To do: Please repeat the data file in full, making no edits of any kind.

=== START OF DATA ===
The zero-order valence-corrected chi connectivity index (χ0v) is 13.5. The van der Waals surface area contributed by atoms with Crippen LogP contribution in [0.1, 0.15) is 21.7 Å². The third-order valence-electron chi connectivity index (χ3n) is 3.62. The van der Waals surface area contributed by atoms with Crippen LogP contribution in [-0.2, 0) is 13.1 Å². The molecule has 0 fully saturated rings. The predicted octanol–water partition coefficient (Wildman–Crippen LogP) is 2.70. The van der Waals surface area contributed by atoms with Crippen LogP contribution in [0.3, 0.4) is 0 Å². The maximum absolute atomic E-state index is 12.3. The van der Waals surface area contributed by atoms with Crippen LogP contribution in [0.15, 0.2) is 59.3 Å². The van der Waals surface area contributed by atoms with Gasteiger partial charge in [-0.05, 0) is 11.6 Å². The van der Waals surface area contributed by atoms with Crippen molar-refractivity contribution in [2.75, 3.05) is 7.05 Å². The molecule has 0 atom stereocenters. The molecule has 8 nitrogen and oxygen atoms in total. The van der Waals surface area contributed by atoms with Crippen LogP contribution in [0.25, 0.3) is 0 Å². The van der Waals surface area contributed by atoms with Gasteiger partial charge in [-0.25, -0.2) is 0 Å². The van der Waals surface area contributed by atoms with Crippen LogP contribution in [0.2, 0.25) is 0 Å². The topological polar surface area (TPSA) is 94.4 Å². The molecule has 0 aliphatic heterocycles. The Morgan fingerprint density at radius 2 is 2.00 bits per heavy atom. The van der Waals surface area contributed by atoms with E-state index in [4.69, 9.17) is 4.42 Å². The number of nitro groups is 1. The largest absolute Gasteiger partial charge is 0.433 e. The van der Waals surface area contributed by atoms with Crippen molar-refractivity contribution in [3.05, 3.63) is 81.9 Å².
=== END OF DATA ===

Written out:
The zero-order valence-corrected chi connectivity index (χ0v) is 13.5. The van der Waals surface area contributed by atoms with Crippen LogP contribution in [0.1, 0.15) is 21.7 Å². The third-order valence-electron chi connectivity index (χ3n) is 3.62. The van der Waals surface area contributed by atoms with Crippen LogP contribution in [-0.2, 0) is 13.1 Å². The molecule has 0 fully saturated rings. The predicted octanol–water partition coefficient (Wildman–Crippen LogP) is 2.70. The van der Waals surface area contributed by atoms with Crippen LogP contribution in [0.3, 0.4) is 0 Å². The maximum absolute atomic E-state index is 12.3. The van der Waals surface area contributed by atoms with Crippen LogP contribution in [0.15, 0.2) is 59.3 Å². The van der Waals surface area contributed by atoms with Gasteiger partial charge in [-0.05, 0) is 11.6 Å². The van der Waals surface area contributed by atoms with Crippen molar-refractivity contribution in [2.75, 3.05) is 7.05 Å². The molecule has 0 atom stereocenters. The molecule has 8 nitrogen and oxygen atoms in total. The van der Waals surface area contributed by atoms with Crippen LogP contribution in [0.25, 0.3) is 0 Å². The van der Waals surface area contributed by atoms with Gasteiger partial charge in [-0.25, -0.2) is 0 Å². The van der Waals surface area contributed by atoms with Crippen LogP contribution in [0.2, 0.25) is 0 Å². The topological polar surface area (TPSA) is 94.4 Å². The molecule has 0 aliphatic heterocycles. The Morgan fingerprint density at radius 2 is 2.00 bits per heavy atom. The van der Waals surface area contributed by atoms with E-state index in [4.69, 9.17) is 4.42 Å². The number of nitro groups is 1. The largest absolute Gasteiger partial charge is 0.433 e. The van der Waals surface area contributed by atoms with Crippen molar-refractivity contribution in [3.05, 3.63) is 81.9 Å².